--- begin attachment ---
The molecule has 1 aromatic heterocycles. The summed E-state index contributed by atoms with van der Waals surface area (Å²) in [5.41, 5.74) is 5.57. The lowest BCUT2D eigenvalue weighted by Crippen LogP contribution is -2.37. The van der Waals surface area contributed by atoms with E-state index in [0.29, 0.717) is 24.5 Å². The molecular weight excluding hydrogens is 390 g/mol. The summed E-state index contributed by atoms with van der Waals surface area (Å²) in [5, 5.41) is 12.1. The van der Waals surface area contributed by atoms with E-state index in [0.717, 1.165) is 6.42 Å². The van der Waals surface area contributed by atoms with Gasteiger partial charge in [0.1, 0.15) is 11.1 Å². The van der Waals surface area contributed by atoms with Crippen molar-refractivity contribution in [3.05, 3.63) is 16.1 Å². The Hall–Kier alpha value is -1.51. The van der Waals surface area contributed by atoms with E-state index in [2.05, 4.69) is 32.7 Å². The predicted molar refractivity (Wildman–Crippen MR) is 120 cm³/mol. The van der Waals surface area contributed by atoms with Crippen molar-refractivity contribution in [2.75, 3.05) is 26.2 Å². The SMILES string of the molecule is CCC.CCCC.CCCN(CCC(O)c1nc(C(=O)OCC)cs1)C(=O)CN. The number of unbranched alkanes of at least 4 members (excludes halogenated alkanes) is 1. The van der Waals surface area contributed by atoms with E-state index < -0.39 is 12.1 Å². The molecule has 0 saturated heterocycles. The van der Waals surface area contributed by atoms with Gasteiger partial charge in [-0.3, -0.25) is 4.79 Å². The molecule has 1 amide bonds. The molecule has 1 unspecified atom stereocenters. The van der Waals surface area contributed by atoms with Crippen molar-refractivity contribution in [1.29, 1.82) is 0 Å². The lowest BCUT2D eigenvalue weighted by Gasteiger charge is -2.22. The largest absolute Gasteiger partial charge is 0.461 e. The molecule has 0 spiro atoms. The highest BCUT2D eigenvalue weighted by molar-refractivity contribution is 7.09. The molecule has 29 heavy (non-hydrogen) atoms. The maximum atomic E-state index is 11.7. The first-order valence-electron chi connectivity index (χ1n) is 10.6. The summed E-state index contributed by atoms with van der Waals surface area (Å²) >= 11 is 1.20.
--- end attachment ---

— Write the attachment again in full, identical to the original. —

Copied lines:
The molecule has 1 aromatic heterocycles. The summed E-state index contributed by atoms with van der Waals surface area (Å²) in [5.41, 5.74) is 5.57. The lowest BCUT2D eigenvalue weighted by Crippen LogP contribution is -2.37. The van der Waals surface area contributed by atoms with E-state index in [0.29, 0.717) is 24.5 Å². The molecular weight excluding hydrogens is 390 g/mol. The summed E-state index contributed by atoms with van der Waals surface area (Å²) in [5, 5.41) is 12.1. The van der Waals surface area contributed by atoms with E-state index in [0.717, 1.165) is 6.42 Å². The van der Waals surface area contributed by atoms with Gasteiger partial charge in [0.1, 0.15) is 11.1 Å². The van der Waals surface area contributed by atoms with Crippen molar-refractivity contribution in [3.05, 3.63) is 16.1 Å². The Hall–Kier alpha value is -1.51. The van der Waals surface area contributed by atoms with E-state index in [2.05, 4.69) is 32.7 Å². The predicted molar refractivity (Wildman–Crippen MR) is 120 cm³/mol. The van der Waals surface area contributed by atoms with Crippen molar-refractivity contribution in [2.75, 3.05) is 26.2 Å². The SMILES string of the molecule is CCC.CCCC.CCCN(CCC(O)c1nc(C(=O)OCC)cs1)C(=O)CN. The number of unbranched alkanes of at least 4 members (excludes halogenated alkanes) is 1. The van der Waals surface area contributed by atoms with E-state index < -0.39 is 12.1 Å². The molecule has 0 saturated heterocycles. The van der Waals surface area contributed by atoms with Gasteiger partial charge in [-0.3, -0.25) is 4.79 Å². The molecule has 1 amide bonds. The molecule has 1 unspecified atom stereocenters. The van der Waals surface area contributed by atoms with Crippen molar-refractivity contribution in [1.29, 1.82) is 0 Å². The lowest BCUT2D eigenvalue weighted by Gasteiger charge is -2.22. The largest absolute Gasteiger partial charge is 0.461 e. The molecule has 0 spiro atoms. The highest BCUT2D eigenvalue weighted by molar-refractivity contribution is 7.09. The molecule has 29 heavy (non-hydrogen) atoms. The maximum atomic E-state index is 11.7. The first-order valence-electron chi connectivity index (χ1n) is 10.6. The summed E-state index contributed by atoms with van der Waals surface area (Å²) >= 11 is 1.20.